Dear Life: Stories

  • Alice Munro
  • Knopf
  • 336 pp.

The nature of romantic impulse and the disorienting shifts in the direction of desire provides the focus of this extraordinary collection of stories by the winner of the 2013 Nobel Prize in Literature.

Reviewed by Amanda Holmes Duffy

Desire can be mysterious. Why do some attractions hold strong while others dissolve for no particular reason?  The nature of romantic impulse and the disorienting shifts in the direction of desire provides the central focus of Dear Life, Alice Munro’s extraordinary new collection of stories. Here, accidental encounters alter the characters’ internal landscape, often leaving them stunned.

The stories often feature trains. In “To Reach Japan” a young married poet meets a journalist at a horrible party where she feels ignored and disconnected. Sometime later, this leads her to travel with her small child on a train to Toronto, and what happens on the journey itself transforms her emotional destination.

In another story, a soldier jumps suddenly from a train to find himself in “an immediate flock of new surroundings, asking for your attention in a way they never did when you were sitting on the train and just looking out the window… coming to some conclusions about you from vantage points you couldn’t see.” With his reckless jump the character shifts the story’s direction. Then his story shifts again, never heading in a direction the reader anticipates.

All the stories in Dear Life depict characters whose emotional journeys are at odds with their eventual destinations. In the hands of a less skilled writer this would come across as an endless stream of red herrings. Too much story here. Cut out all the detours. But Munro is a master craftsman and she manages her shifts superbly, making them crucial, even though these very shifts make the center of her stories elusive. As you read, you can never quite catch hold. Like quicksilver, the center of each story constantly eludes you.

In “Amundsen,” a young teacher with a new job at a sanatorium gets off a train in a Canadian landscape that feels to her like the Russian steppes. The descriptions are detailed and evocative. But we are already deep into the seventh page when the focus totally changes. “I had not been there more than a day before all the events of the first day seemed unique and unlikely,” Munro writes.

Where is the emotional center of “Amundsen”?  As the reader, you never really know. And the amazing part is you don’t really care, because you are invited into an emotional puzzle. Like the character, you find yourself disconnected, jarred, feeling as she does when she leaves Amundsen on the train, “dazed and full of disbelief.”

It isn’t only lovers who are undone by desire. Children get caught in the crossfire too. In “Gravel” an older sister struggles with her parents’ separation. Her efforts to create drama around the family dog end tragically. The younger sister, and narrator of this story, is haunted by a moment of disconnection, when she could have influenced the outcome of events. Instead she “sat down and waited for the next thing to happen.”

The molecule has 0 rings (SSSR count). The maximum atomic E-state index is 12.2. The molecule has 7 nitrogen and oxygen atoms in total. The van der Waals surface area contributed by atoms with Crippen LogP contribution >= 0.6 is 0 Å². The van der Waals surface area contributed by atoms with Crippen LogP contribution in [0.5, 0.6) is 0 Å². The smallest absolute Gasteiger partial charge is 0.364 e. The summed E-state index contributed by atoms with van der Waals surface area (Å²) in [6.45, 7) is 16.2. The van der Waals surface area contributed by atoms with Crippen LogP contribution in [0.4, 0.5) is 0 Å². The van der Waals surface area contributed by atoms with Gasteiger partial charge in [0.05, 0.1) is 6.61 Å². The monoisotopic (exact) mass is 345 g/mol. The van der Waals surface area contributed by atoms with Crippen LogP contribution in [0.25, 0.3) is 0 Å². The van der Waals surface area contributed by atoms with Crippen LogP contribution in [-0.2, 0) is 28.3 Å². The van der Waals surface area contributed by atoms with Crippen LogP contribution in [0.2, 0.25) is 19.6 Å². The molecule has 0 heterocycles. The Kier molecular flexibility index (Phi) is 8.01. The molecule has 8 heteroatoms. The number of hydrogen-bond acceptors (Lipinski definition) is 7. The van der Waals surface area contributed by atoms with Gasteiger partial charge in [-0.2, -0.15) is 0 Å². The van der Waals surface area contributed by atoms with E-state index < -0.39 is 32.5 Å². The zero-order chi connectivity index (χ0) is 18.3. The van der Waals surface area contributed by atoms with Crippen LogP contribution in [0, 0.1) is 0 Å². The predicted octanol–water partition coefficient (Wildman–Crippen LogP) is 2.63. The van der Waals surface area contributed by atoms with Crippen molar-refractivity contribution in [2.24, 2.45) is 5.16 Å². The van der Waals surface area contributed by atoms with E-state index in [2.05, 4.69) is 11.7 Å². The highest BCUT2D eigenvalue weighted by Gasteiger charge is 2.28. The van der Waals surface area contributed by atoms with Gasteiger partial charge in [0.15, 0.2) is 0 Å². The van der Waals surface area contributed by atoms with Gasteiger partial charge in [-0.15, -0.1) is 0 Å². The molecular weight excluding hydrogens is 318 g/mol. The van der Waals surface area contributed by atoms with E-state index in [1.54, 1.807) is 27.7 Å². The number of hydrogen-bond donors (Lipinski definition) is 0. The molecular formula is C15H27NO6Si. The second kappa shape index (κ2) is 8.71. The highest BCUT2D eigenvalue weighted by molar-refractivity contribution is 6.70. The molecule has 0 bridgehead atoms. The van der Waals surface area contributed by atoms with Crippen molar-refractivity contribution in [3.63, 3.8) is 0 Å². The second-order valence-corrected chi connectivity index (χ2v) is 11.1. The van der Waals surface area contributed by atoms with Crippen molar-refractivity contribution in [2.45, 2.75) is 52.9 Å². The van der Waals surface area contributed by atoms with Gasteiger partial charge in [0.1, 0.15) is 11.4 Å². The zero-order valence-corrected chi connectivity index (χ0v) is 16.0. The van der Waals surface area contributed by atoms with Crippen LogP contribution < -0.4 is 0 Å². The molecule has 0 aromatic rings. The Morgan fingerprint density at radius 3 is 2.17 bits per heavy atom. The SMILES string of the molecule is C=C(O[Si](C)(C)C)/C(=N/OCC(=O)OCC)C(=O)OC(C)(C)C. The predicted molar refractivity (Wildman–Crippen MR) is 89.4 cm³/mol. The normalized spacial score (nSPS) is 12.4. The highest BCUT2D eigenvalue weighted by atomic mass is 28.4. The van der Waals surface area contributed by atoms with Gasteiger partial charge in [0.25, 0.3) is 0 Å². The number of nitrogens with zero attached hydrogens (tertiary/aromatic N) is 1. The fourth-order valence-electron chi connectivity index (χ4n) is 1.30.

Similarly, in “To Reach Japan” a different child is caught in an equally chilling moment between railway carriages, her “eyes wide open and mouth slightly open, amazed and alone.”

Desire can be messy and unreasonable. It springs up like a weed and often chokes a more flourishing relationship. For Munro, desire overcomes people even when they don’t particularly care about what their lovers say or do. In “To Reach Japan” Greta isn’t interested in what the journalist at the party writes about; she can barely remember his name. In “Leaving Maverley” Isabel suddenly leaves her husband for a man who “had been a mid-upper gunner – a position that Isabel could never get straight in her head.” In “Corrie” we aren’t told why the characters are drawn to each other romantically, but it doesn’t matter because we believe their relationship. We feel the connection. As in “Train” one character’s eyes meet another’s, “and a certain piece of knowledge passed between them.”

This might suggest that desire and romantic love are terribly superficial. In “Haven” the narrator comes to understand that “devotion to anything, if you were female, could make you ridiculous.” Except that Alice Munro clearly believes otherwise. Her beautifully crafted stories take hold of the whole messy confusion of desire and handle it with reverence and delicacy. As one of her characters puts it, “Nothing changes really about love.” As you read you long for desire to win out in the end. When you finish reading these stories, you find yourself reeling, hanging on, as it were, for dear life.

 

Amanda Holmes Duffy is a fiction writer who teaches literature and writing at Northern Virginia Community College. Her most recent story appears in Main Street Rag's new anthology Keeping Track: Fiction of Lists.

comments powered by Disqus